In this high-profile race, no stone goes unturned
Charges of financial impropriety could tarnish Rick Lazio's squeaky-clean image.
Only a week ago, Republican senatorial candidate Rep. Rick Lazio was assuring radio personality Don Imus that he had no skeletons in his closet.
"I've never invested in a single cattle futures in my life," quipped Mr. Lazio, in a reference to Hillary Clinton's ability to turn $1,000 into $100,000 in the commodity pits.
Perhaps he spoke too soon. Now questions are surfacing over an unusual investment of his own. In 1997, Lazio bought a small amount of high-risk options in Quick & Reilly, a discount brokerage house run by some of his campaign contributors. A short time later, the company was bought out by another firm, and the congressman made a 600 percent return.
While Lazio denies any wrongdoing, questions surrounding the investment are providing an early test of a candidate with a Boy Scout image.
Already, supporters of Hillary Rodham Clinton are calling for the Securities and Exchange Commission (SEC) to investigate for possible insider trading.
The incident underscores how, in today's world of bare-knuckle politics, candidates never know when something from their past could come back to haunt them.
Political operatives are routinely trying to ferret out information that could be used to tarnish an opponent's reputation. Reporters comb through financial disclosure reports with fine-toothed pens. Candidates are even hiring private investigators to do opposition research.
"If someone were to leave politics and go into prize fighting, it would be a step up in terms of ethics," says Jay Severin, a political analyst in New York. "Darwin is alive and well in the political arena."
To a certain extent, the latest questions surrounding Lazio represent one more baptism into the world of high-profile national politics for a candidate who has represented a quiet district on Long Island.
In Mrs. Clinton, the young congressman is facing a tough campaigner. "He's pretty much a blank slate and Clinton is trying to define him before he can define himself," says Jennifer Duffy, senate editor of Cook's Report, a nonpartisan newsletter that analyzes congressional races.
Still, most analysts don't expect the Quick & Reilly incident to have much impact on the race - in part because of Lazio's newness. "Let's call it strike one," says pollster John Zogby. "It alerts him he better have no other skeletons in his closet."
It may be too soon to make that assessment. Lazio has yet to release his last few years of income tax returns. His campaign office says he will do it sometime this summer. It is a tradition in New York for Senate candidates to release their returns.
"Basically you have to assume his accountants are combing through very carefully to be sure everything is defensible and that takes time," says Mr. Zogby. "It's way too early to assume there is anything they are trying to hide but if it's not out by September, then it raises some questions."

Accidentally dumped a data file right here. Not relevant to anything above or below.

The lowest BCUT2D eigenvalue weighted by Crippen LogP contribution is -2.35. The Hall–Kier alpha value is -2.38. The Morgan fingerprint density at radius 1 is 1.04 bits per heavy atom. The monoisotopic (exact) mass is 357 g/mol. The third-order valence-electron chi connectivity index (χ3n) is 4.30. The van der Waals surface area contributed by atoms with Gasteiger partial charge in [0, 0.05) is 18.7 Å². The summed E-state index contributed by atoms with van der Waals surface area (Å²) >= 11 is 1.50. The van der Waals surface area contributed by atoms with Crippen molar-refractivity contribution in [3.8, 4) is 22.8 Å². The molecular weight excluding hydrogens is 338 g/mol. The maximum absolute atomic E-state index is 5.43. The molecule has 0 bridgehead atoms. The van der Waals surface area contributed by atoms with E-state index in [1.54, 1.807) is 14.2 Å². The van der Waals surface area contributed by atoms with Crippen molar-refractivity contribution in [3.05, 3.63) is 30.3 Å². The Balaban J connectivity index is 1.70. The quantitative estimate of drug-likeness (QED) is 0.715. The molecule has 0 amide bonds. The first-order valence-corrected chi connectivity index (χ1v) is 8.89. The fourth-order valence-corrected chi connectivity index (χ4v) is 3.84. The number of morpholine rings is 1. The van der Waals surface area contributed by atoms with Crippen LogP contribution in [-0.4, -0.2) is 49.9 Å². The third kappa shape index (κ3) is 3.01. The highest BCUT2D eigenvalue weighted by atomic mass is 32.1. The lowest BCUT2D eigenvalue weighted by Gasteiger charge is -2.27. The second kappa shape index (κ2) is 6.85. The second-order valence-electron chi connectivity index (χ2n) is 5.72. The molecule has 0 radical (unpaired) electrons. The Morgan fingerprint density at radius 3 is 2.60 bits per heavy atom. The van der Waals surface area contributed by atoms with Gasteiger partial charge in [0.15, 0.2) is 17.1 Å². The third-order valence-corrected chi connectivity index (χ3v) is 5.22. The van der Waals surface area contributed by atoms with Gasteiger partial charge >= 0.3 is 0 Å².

Analyzing tax returns is one way candidates now scrutinize their opponents. Often the wealthy don't want their returns made public. For example, Sen. John D. Rockefeller IV (D) of West Virginia does not release his taxes.
This spring former Gov. Jim Florio made it part of his campaign when his opponent John Corzine, a multi-millionaire, only provided a summary of his taxes. "We know he made $44 million and paid a 15 percent tax rate, but we don't know what his avoidance strategies are," Mr. Florio told the Monitor during the campaign.
Many watchdog groups would prefer that candidates release their taxes. "The more disclosure the better," says Steve Weiss of the Center for Responsive Politics, which tracks campaign contributions to the candidates.
Even if a candidate does not send out his past form 1040s, a lot can be found in the current financial disclosure forms, which are available on the Internet.
Only last weekend, the Washington Post revealed that Ralph Nader, running on the Green ticket, is worth $3.8 million, with investments in high tech stocks.
Lazio's options trading came to light when an anonymous individual, calling himself a Republican, sent the information first to Newsday and then to other publications, including the Monitor.
On the surface, the information is worrying. Commenting on the details surrounding the Quick & Reilly trade, without knowing Lazio's identity, a former SEC attorney, Bradley Houser, said, "It's not an unlikely set of circumstances for the SEC to look at."
But told who the trader was, he added, "It's not unusual for the SEC to pursue a matter deemed immaterial if the individual or the entity is high profile, to get a little play in the press."
In fact, Ms. Duffy thinks an SEC investigation of Lazio could be perceived by the public as an unfair attack. "It might actually help his fundraising," she says. "A whole movement out there would fire up."
And there's no evidence that New Yorkers - as turned on to the stock market as any set of voters - would hold the trading against him, anyway. "People might ask him if he has any good stock tips," jokes Zogby.
(c) Copyright 2000. The Christian Science Publishing Society